# Weighted Alpha

## Weighted Alpha

In technical analysis, a measure of the amount by which a stock has gained or lost over a period of time, often a year, with weight being given to more recent price movement. A positive weighted alpha indicates a stock that has risen over the year, sometimes significantly, while a negative weighted alpha indicates the opposite. A weighted alpha helps analyst identify stocks with upward or downward momentum, which helps determine buy and sell signals.
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The value-weighted alpha (-77 bp per month) is slightly stronger than the full sample alpha, while the equally weighted alpha (-78 bp per month) is slightly weaker.
This paper introduces the risk weighted alpha indexation method that helps select stocks that have an increasing return and lower volatility over a long period of time.
Risk Weighted Alpha (RWA) index method intends to provide higher weight to stocks that have higher returns and lower variance.
Effectively, once the risk weighted alpha is obtained, this model assigns index weight to each stock based on this value.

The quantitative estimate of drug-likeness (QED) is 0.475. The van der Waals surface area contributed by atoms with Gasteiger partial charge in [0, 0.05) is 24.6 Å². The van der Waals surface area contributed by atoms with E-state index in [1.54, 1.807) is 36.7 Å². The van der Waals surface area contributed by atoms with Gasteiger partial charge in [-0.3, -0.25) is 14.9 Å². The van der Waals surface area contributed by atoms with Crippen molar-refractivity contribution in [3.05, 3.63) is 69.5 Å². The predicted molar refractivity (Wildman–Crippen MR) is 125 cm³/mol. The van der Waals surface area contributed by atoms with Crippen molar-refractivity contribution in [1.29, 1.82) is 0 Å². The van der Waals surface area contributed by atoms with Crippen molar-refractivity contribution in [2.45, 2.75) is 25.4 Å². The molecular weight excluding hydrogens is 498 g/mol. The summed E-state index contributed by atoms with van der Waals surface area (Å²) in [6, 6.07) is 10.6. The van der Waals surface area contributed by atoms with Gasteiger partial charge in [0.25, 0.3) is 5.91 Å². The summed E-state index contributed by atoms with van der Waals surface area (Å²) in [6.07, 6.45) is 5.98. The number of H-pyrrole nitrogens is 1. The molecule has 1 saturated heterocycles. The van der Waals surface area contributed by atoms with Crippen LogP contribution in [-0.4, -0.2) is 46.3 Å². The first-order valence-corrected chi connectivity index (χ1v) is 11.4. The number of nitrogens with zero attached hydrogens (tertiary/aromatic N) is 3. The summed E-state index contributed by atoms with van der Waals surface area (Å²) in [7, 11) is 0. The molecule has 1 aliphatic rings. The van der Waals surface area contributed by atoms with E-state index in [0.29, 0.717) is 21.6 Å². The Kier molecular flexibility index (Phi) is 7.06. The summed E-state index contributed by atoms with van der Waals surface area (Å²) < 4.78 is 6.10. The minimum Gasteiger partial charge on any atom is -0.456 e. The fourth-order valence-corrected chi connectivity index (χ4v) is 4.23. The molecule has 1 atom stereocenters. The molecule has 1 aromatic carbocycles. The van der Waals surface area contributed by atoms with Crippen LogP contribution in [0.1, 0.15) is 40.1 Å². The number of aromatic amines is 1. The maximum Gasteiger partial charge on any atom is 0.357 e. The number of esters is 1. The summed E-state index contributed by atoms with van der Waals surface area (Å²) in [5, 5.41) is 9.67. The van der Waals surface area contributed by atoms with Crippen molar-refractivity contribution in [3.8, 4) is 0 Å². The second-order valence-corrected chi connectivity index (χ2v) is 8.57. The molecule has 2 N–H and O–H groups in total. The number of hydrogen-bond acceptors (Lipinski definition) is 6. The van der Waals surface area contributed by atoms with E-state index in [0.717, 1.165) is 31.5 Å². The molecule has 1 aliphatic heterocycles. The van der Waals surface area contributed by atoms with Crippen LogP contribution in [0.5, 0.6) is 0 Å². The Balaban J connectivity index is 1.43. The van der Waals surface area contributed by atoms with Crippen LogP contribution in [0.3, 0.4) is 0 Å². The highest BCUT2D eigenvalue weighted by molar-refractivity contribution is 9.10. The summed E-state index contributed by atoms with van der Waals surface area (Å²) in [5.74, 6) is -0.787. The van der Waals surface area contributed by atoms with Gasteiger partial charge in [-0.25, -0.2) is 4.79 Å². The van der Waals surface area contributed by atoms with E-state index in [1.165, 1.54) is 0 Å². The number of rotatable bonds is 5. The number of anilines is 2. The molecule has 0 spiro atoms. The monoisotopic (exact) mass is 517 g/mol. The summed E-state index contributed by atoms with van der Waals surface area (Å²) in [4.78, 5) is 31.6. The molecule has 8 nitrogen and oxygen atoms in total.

Performance Characteristics --Risk Weighted Alpha and NASDAQ 100 Indexes
This paper analyzes if the risk weighted alpha index method will provide superior return and lower variance by re-weighting the stocks in the NASDAQ 100 index.
Performance--Risk Weighted Alpha Index 2003 2004 2005 2006 2007 2008 NASDAQ 100 Index 38.8% 11.9% 3.5% 5.7% 18.7% -43.6% RWA NASDAQ100 85.7% 9.0% 48.2% 34.3% 18.9% 15.3% Index 2009 2010 2011 2012 Total Return NASDAQ 100 Index 42.1% 18.1% 3.9% 14.8% 113.9% RWA NASDAQ100 35.9% 40.1% 17.9% 39.9% 345.3% Index As you can see the return on the NASDAQ 100 index is 113.9% over the 10 years till end December 2012.
In order to analyze the Risk Weighted Alpha method further, let's look at some examples to understand what this method is trying to achieve.
You can also review the risk weighted alpha index weights in the table provided below the graphs.
It presumes that companies that provide higher alpha have some form of competitive advantage over their competitors and as a result they outperform by providing a consistently higher risk weighted alpha. This competitive position can change and over a period of time this competitive advantage may disappear, in which case the weighting of that stock will start falling in the Risk Weighted Alpha portfolio.
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